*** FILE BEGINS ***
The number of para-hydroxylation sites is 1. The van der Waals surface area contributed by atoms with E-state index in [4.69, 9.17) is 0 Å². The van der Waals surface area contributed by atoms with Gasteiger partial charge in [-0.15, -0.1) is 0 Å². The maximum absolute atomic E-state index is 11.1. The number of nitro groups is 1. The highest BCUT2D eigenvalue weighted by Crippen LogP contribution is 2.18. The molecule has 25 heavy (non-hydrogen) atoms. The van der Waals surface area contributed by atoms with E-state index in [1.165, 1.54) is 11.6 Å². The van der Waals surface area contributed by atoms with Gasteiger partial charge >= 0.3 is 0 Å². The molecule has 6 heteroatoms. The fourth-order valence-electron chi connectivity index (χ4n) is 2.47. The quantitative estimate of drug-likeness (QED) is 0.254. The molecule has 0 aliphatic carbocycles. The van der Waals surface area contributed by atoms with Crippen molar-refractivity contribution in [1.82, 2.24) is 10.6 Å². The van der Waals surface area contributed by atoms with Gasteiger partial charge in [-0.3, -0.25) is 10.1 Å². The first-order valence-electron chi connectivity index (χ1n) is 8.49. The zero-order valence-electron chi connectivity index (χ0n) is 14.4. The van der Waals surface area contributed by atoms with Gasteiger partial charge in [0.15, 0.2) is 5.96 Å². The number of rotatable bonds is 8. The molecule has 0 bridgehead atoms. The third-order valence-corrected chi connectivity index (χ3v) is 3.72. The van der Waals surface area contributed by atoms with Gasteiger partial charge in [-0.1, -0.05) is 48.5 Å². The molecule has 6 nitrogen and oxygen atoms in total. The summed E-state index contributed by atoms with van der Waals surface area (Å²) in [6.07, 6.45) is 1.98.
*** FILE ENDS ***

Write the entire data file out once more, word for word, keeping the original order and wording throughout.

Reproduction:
The number of para-hydroxylation sites is 1. The van der Waals surface area contributed by atoms with E-state index in [4.69, 9.17) is 0 Å². The van der Waals surface area contributed by atoms with Gasteiger partial charge in [-0.15, -0.1) is 0 Å². The maximum absolute atomic E-state index is 11.1. The number of nitro groups is 1. The highest BCUT2D eigenvalue weighted by Crippen LogP contribution is 2.18. The molecule has 25 heavy (non-hydrogen) atoms. The van der Waals surface area contributed by atoms with E-state index in [1.165, 1.54) is 11.6 Å². The van der Waals surface area contributed by atoms with Gasteiger partial charge >= 0.3 is 0 Å². The molecule has 6 heteroatoms. The fourth-order valence-electron chi connectivity index (χ4n) is 2.47. The quantitative estimate of drug-likeness (QED) is 0.254. The molecule has 0 aliphatic carbocycles. The van der Waals surface area contributed by atoms with Crippen molar-refractivity contribution in [1.82, 2.24) is 10.6 Å². The van der Waals surface area contributed by atoms with Gasteiger partial charge in [-0.3, -0.25) is 10.1 Å². The first-order valence-electron chi connectivity index (χ1n) is 8.49. The zero-order valence-electron chi connectivity index (χ0n) is 14.4. The van der Waals surface area contributed by atoms with Gasteiger partial charge in [0.15, 0.2) is 5.96 Å². The number of rotatable bonds is 8. The molecule has 0 bridgehead atoms. The third-order valence-corrected chi connectivity index (χ3v) is 3.72. The van der Waals surface area contributed by atoms with Gasteiger partial charge in [-0.1, -0.05) is 48.5 Å². The molecule has 6 nitrogen and oxygen atoms in total. The summed E-state index contributed by atoms with van der Waals surface area (Å²) in [6.07, 6.45) is 1.98.